Filmed in 2001 and released in 2002, Dog Soldiers is the film that put director Neil Marshall (Centurion, The Descent) on the map for movie fans. This is a proper old school horror that not only takes inspiration from other werewolf films, but borrows heavily from the setup and symbolism of slasher flicks as well. It’s filled with blood, gore, gallows humour and a plethora of nods, winks and references to other films ranging from Aliens to The Matrix.
Dog Soldiers tells the story of a group of British soldiers, sent into the wilds on a training exercise. They’re led by Sgt Wells (Sean Pertwee), who is assisted by Pvt Cooper (Kevin McKidd). What starts out as a seemingly dull weekend slogging through the woods instead of watching the football world cup swiftly devolves into something altogether… hairier? The squad comes across the sole survivor of the special forces unit they’re meant to be mock-engaging, the wounded Captain Ryan (Liam Cunningham), and are forced to retreat through the woods with him, pursued by shadowy, dangerous assailants that seem strangely untroubled by the bullets flying their way…
First off, this film looks great. No complaints at all about the picture, with the 4K version presented in Dolby Vision HDR for those with the kit to take advantage of it. While a couple of the VFX shots are still a bit ropey, there’s a noticeable improvement over the previous version. There’s fairly heavy film grain, as befits a gritty horror film like this. You wouldn’t want it too clean. It would detract from things and ruin that grimy, almost grindhouse atmosphere. Despite the grain, the picture is sharp and clear to the point you can even see the weave in the character’s jackets and every individual hair of stubble on their faces.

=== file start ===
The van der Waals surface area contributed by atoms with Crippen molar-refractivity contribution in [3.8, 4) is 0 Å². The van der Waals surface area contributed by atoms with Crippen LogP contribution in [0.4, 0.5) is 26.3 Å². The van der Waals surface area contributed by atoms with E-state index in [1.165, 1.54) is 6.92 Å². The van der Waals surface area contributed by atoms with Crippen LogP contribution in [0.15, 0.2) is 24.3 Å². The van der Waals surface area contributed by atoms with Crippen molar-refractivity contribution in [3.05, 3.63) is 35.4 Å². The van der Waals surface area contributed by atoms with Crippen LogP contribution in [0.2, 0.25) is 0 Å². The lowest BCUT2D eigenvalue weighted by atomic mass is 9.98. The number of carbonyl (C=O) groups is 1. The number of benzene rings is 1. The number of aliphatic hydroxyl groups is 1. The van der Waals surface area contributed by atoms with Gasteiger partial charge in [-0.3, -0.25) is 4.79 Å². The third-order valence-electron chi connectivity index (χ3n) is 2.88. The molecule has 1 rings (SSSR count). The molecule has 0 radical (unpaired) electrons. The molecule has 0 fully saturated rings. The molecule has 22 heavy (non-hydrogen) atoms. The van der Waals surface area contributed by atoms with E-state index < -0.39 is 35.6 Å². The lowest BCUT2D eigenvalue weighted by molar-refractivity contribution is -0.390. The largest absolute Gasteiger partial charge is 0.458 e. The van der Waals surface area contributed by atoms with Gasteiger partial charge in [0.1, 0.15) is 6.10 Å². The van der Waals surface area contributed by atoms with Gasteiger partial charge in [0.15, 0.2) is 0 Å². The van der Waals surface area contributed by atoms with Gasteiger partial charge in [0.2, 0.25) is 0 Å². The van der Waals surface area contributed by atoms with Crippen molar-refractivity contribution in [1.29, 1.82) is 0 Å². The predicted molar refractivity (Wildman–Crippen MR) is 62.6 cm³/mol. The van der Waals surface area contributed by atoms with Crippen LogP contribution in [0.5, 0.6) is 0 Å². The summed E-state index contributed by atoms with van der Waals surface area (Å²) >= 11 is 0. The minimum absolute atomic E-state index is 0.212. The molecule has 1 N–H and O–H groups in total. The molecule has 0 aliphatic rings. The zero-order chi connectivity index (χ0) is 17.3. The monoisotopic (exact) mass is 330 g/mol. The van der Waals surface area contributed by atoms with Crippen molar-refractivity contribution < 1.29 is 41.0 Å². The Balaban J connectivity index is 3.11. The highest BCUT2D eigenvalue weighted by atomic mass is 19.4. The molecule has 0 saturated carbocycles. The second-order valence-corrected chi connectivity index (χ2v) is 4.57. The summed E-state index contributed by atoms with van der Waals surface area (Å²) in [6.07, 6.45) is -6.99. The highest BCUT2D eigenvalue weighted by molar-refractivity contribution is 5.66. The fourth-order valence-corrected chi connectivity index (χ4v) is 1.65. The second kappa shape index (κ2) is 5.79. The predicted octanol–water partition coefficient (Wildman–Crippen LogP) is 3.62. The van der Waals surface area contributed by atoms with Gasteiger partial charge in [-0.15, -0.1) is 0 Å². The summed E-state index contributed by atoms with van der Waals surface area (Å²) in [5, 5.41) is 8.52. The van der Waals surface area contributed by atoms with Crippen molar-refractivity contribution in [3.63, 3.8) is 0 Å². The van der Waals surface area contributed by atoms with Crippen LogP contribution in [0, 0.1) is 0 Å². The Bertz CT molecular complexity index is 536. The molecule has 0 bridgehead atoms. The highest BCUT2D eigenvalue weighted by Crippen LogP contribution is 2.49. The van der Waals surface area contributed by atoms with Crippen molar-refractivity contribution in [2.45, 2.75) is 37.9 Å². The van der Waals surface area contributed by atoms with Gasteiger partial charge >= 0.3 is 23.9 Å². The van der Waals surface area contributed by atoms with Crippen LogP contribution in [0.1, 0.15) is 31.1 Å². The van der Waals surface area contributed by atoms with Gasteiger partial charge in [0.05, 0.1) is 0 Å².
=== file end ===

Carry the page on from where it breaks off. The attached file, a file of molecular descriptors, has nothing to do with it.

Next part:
There are three different versions on offer here. The regular Blu-ray and 4K versions, and a Limited Edition which has both included in one of Second Sight’s lovely slipcases. This version comes complete with a new book filled with essays and behind-the-scenes details, along with the obligatory selection of art cards.
The special features are, as we’ve come to expect from Second Sight, fairly comprehensive, and there’s more than enough on offer to sate the appetites of even the hungriest Dog Soldiers fan. There are no less than three different audio commentaries on offer: one with Neil Marshall, another with the producers David E. Allen and Brian O’Toole, and one with writer and academic Alison Peirse. There are also interviews, a making-of documentary, Neil Marshall’s short film Combat, a selection of deleted scenes, and a gag reel with optional commentary from the director.
Slightly dated effects aside, this new 4K restoration is probably the closest we will ever get to a definitive version of this film and it’s been a delight to go back and visit it again. This new restoration comes with a solid array of special features, and honestly, even 20 years later, Dog Soldiers is still a bloody great film. This version is definitely worth picking up, even if you’ve already purchased it digitally. Honestly, it’s worth it for the special features alone.